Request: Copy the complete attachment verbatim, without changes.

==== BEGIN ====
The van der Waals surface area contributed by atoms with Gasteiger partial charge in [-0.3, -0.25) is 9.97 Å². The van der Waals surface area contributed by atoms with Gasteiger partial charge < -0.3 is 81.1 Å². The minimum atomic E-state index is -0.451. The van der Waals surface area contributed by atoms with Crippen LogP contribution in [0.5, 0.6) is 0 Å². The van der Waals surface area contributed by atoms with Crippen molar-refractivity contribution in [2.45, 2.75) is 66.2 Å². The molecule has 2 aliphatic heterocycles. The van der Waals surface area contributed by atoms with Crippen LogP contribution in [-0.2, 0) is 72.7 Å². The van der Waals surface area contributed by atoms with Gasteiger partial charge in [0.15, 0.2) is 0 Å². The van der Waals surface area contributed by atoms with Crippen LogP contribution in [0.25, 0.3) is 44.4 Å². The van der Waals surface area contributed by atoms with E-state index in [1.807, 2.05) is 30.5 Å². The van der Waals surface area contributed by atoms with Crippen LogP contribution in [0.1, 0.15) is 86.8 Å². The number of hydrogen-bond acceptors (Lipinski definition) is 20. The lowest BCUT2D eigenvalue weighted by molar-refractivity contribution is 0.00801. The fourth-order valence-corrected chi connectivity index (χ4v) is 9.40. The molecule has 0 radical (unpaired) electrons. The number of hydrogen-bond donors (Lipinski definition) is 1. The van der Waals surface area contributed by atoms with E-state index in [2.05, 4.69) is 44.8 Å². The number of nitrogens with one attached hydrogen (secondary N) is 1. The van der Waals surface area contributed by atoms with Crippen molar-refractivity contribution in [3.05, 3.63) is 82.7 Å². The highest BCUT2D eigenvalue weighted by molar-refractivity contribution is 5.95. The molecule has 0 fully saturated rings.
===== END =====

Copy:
The van der Waals surface area contributed by atoms with Gasteiger partial charge in [-0.3, -0.25) is 9.97 Å². The van der Waals surface area contributed by atoms with Gasteiger partial charge < -0.3 is 81.1 Å². The minimum atomic E-state index is -0.451. The van der Waals surface area contributed by atoms with Crippen LogP contribution in [0.5, 0.6) is 0 Å². The van der Waals surface area contributed by atoms with Crippen molar-refractivity contribution in [2.45, 2.75) is 66.2 Å². The molecule has 2 aliphatic heterocycles. The van der Waals surface area contributed by atoms with Crippen LogP contribution in [-0.2, 0) is 72.7 Å². The van der Waals surface area contributed by atoms with Gasteiger partial charge in [0.15, 0.2) is 0 Å². The van der Waals surface area contributed by atoms with Crippen LogP contribution in [0.25, 0.3) is 44.4 Å². The van der Waals surface area contributed by atoms with E-state index in [1.807, 2.05) is 30.5 Å². The van der Waals surface area contributed by atoms with Crippen LogP contribution in [0.1, 0.15) is 86.8 Å². The number of hydrogen-bond acceptors (Lipinski definition) is 20. The lowest BCUT2D eigenvalue weighted by molar-refractivity contribution is 0.00801. The fourth-order valence-corrected chi connectivity index (χ4v) is 9.40. The molecule has 0 radical (unpaired) electrons. The number of hydrogen-bond donors (Lipinski definition) is 1. The van der Waals surface area contributed by atoms with E-state index in [2.05, 4.69) is 44.8 Å². The number of nitrogens with one attached hydrogen (secondary N) is 1. The van der Waals surface area contributed by atoms with Crippen molar-refractivity contribution in [3.05, 3.63) is 82.7 Å². The highest BCUT2D eigenvalue weighted by molar-refractivity contribution is 5.95. The molecule has 0 fully saturated rings.